No. 59: The Gaslight Anthem, “The ’59 Sound”

Let’s just get this out of the way: Bruce Springsteen. The Gaslight Anthem are from New Jersey and they play earnest rock music that reflects a time that maybe never really existed, and yes, one track from their 2008 album mentions a river’s edge. So, no matter where you read or hear about the band, a mention of the Boss won’t be far behind. And where last year’s punk darlings, Against Me!, rocked politically, the Gaslight Anthem evoke a simpler world—one where Social Distortion and Johnny Cash are always on the jukebox and the death of Buddy Holly was one of the defining moments of the 20th century.

But no one would care about the Gaslight Anthem if the songs didn’t hold up. Even for this cynical jackass, no 2008 album in the alternative sphere seemed as meaningful. It took me far too long to realize that the title track was an elegy for someone who died while the band was playing a gig somewhere, but each time I heard the song afterward, another heartbreaking detail revealed itself, from Fallon wondering if the song’s late subject was “scared when the metal hit the glass” to the reference to the rattle of Marley’s chains. In a strange year when it seemed like a month wouldn’t go by without death making an unwelcome appearance, The ’59 Sound both broke my heart and comforted me a bit.

Thankfully, the disc isn’t all death and dismay. And the combination of Ted Hutt’s production, Brian Fallon’s voice, and what sounds like the greatest bar band you ever happened to stumble upon, makes hearing makes lines like, “So why don’t you sing to me on this long drive home?/Let the sound of your voice sway sweet and slow,” seem poetic, beautiful and nearly perfect.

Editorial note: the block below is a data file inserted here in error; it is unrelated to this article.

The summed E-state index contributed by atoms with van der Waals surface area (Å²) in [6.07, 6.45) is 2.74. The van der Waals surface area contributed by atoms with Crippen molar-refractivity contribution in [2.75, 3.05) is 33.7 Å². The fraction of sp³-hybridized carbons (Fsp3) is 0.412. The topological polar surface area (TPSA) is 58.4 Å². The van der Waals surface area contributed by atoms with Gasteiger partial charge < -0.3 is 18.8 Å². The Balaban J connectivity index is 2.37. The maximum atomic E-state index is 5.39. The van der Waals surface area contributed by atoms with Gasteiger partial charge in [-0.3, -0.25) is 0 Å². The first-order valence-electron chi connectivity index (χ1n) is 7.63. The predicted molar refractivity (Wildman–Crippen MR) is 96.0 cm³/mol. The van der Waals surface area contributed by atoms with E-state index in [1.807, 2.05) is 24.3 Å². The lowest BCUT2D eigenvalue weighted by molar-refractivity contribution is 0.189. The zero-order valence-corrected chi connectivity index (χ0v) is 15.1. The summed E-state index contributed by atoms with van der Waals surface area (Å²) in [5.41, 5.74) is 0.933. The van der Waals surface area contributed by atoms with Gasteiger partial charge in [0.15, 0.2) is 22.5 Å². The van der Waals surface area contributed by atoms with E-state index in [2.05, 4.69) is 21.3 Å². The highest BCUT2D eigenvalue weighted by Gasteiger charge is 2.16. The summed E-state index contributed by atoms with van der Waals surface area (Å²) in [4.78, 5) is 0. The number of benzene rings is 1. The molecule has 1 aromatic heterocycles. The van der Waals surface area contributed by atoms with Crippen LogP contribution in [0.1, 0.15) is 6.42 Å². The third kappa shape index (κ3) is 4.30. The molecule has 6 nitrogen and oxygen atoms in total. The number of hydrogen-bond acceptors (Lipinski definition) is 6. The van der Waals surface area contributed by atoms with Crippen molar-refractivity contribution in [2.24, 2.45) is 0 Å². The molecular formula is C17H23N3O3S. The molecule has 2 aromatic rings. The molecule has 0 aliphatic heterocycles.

The Gaslight Anthem [MySpace]
80 ’08 (and Heartbreak)

  • Murk

    Just picked this up today, & as soon as I dialed it up on my iPod it joined a select rank of albums in my life: albums whose first song or two I listened to ten or so times in a row before proceeding to the rest of the record (Marquee Moon, Daydream Nation, Louis Armstrong & Earl Hines).

    Nice that these guys follow Fucked Up & Against Me! in being among the four or five best punkish bands in the world while also having one of the worst band names ever committed to a notebook of angsty high-school poetry.

  • Anonymous

    This band is pretty good, but they’re no Against Me. And I agree with the guy above me about the name.

  • Marth

    I have to give Idolator the nod on this one. I hadn’t even heard of them until you posted one of their videos a few months ago. I can’t really listen to the whole album all at once (how many references to cool old stuff can anyone really take?), but when they’re on, they’re really on. Good call.

  • El Zilcho!

    I wasn’t aware of these guys until about a week ago, but ever since I heard the album, I haven’t been able to stop listening to it.

    I actually think I heard of them earlier in the year, but thought that The Gaslight Anthem sounded like a crummy emo band name. I’m glad I ended up listening to them, since it’s now one of my favorite releases of the year.